Why Does It Feel Like I Run Faster At Night?
I always feel like I’m flying when I run at night, but my GPS usually says I’m not going any faster—or that I’m going even slower—than when I run during the day. Same with biking. What gives?
Most likely, the issue at hand is something called optic flow. As researchers from the University of Essex define it, optic flow is the phenomenon that “creates a perception of a person’s movement relative to their surroundings.” It’s the reason, for example, that distant objects like big buildings down the street will appear to move more slowly as you run toward them than objects that are close to you, like the bushes and trees to your sides.
Last year, the University of Essex researchers published a study in the Journal of Sport and Exercise Psychology examining how optic flow affects perceived exertion during cycling. Fifteen cyclists performed four 20-kilometer time trials on a stationary bike. The first was a reference time trial in which the cyclists completed the 20 kilometers as fast as possible. In the other trials, cyclists rode in front of projected footage of a cycling course that represented (1) their actual speed, (2) a speed 15-percent slower than they were riding, and (3) a speed 15 percent faster than they were riding. The researchers gauged the cyclists’ power output and ratings of perceived exertion every four kilometers in each trial.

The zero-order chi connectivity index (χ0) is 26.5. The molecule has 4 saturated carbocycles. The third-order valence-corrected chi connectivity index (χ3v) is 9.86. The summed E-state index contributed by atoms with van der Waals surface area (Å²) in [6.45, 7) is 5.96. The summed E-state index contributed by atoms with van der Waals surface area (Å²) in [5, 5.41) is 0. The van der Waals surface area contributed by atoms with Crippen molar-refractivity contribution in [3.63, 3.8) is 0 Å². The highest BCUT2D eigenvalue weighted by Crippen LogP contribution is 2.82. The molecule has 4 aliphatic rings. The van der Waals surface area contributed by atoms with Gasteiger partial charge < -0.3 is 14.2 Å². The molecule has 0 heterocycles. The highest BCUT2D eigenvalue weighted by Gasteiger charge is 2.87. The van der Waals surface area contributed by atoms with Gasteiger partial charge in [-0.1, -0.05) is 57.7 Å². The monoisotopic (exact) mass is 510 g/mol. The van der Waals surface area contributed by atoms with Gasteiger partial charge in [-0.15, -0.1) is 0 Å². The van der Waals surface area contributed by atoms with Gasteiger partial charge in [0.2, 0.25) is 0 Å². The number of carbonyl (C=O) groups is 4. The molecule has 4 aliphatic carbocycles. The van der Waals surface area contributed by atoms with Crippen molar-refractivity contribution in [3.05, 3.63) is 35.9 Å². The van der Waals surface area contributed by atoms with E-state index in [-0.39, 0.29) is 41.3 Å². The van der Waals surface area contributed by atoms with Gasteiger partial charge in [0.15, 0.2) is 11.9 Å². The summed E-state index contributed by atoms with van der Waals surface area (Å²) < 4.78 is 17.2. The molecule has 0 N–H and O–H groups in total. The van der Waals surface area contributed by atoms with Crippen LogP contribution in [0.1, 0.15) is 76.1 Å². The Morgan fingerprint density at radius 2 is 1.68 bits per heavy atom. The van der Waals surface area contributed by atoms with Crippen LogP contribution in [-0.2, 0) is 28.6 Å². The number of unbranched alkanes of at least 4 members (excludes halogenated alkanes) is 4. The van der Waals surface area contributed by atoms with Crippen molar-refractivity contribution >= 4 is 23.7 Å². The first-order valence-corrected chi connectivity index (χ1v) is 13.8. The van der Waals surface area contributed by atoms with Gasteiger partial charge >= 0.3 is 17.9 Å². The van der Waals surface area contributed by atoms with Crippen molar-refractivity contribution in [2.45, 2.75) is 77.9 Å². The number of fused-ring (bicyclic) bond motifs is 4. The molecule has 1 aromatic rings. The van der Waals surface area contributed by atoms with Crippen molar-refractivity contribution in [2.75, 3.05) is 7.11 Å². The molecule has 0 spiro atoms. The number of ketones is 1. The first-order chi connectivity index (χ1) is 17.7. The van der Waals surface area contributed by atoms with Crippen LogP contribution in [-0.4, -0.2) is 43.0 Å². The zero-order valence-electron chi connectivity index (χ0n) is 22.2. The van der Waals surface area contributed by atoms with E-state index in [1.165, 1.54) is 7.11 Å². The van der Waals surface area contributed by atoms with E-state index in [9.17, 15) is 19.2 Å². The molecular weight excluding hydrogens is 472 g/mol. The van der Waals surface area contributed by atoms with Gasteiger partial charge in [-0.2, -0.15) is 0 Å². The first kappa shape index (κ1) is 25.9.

Even though there was no difference in heart rate or cadence between each of the trials, the cyclists underestimated their exertion when the scenery was going by 15 percent slower than when the scenery was going by more quickly or in proportion to their speed. In other words, the cyclists didn’t feel like they were working as hard when the scenery was going by slowly.
What does this mean for you? In general, when you’re running at night, you can only see objects that are close to you, which means the only objects you’re looking at to gauge your speed will look like they’re going by quickly. Which means you might feel like you’re working harder and running faster, even if you’re not.
Of course general time of day might also have something to do with it. Some researchers think that perceived exertion is greater at night than in the morning, possibly because heart rate and body temperature are lower in the a.m. Other studies, however, have found that perceived exertion isn’t much different whether you’re exercising in the morning or at night.
THE BOTTOM LINE: The dark is messing with your ability to properly gauge your speed according to the objects around you. And when it looks like you’re moving fast, even if you aren’t, you’ll feel like you’re working harder.